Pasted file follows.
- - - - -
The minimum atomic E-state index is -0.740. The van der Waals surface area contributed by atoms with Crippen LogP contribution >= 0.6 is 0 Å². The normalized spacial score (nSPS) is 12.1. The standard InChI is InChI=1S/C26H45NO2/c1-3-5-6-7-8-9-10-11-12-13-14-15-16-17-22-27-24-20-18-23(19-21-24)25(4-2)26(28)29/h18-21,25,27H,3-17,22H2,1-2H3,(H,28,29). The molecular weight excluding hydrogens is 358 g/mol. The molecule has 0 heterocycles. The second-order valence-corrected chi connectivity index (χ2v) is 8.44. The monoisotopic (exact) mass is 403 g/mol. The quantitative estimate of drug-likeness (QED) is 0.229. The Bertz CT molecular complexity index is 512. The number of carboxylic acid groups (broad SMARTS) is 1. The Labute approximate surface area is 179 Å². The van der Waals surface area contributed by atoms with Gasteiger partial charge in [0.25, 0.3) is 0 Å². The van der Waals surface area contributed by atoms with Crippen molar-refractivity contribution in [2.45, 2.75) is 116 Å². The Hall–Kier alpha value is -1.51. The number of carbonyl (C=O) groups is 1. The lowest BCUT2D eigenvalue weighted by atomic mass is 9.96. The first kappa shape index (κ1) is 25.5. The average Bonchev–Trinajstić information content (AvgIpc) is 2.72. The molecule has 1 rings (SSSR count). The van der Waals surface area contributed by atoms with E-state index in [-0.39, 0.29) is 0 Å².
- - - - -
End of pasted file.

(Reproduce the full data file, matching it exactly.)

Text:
The minimum atomic E-state index is -0.740. The van der Waals surface area contributed by atoms with Crippen LogP contribution >= 0.6 is 0 Å². The normalized spacial score (nSPS) is 12.1. The standard InChI is InChI=1S/C26H45NO2/c1-3-5-6-7-8-9-10-11-12-13-14-15-16-17-22-27-24-20-18-23(19-21-24)25(4-2)26(28)29/h18-21,25,27H,3-17,22H2,1-2H3,(H,28,29). The molecular weight excluding hydrogens is 358 g/mol. The molecule has 0 heterocycles. The second-order valence-corrected chi connectivity index (χ2v) is 8.44. The monoisotopic (exact) mass is 403 g/mol. The quantitative estimate of drug-likeness (QED) is 0.229. The Bertz CT molecular complexity index is 512. The number of carboxylic acid groups (broad SMARTS) is 1. The Labute approximate surface area is 179 Å². The van der Waals surface area contributed by atoms with Gasteiger partial charge in [0.25, 0.3) is 0 Å². The van der Waals surface area contributed by atoms with Crippen molar-refractivity contribution in [2.45, 2.75) is 116 Å². The Hall–Kier alpha value is -1.51. The number of carbonyl (C=O) groups is 1. The lowest BCUT2D eigenvalue weighted by atomic mass is 9.96. The first kappa shape index (κ1) is 25.5. The average Bonchev–Trinajstić information content (AvgIpc) is 2.72. The molecule has 1 rings (SSSR count). The van der Waals surface area contributed by atoms with E-state index in [-0.39, 0.29) is 0 Å².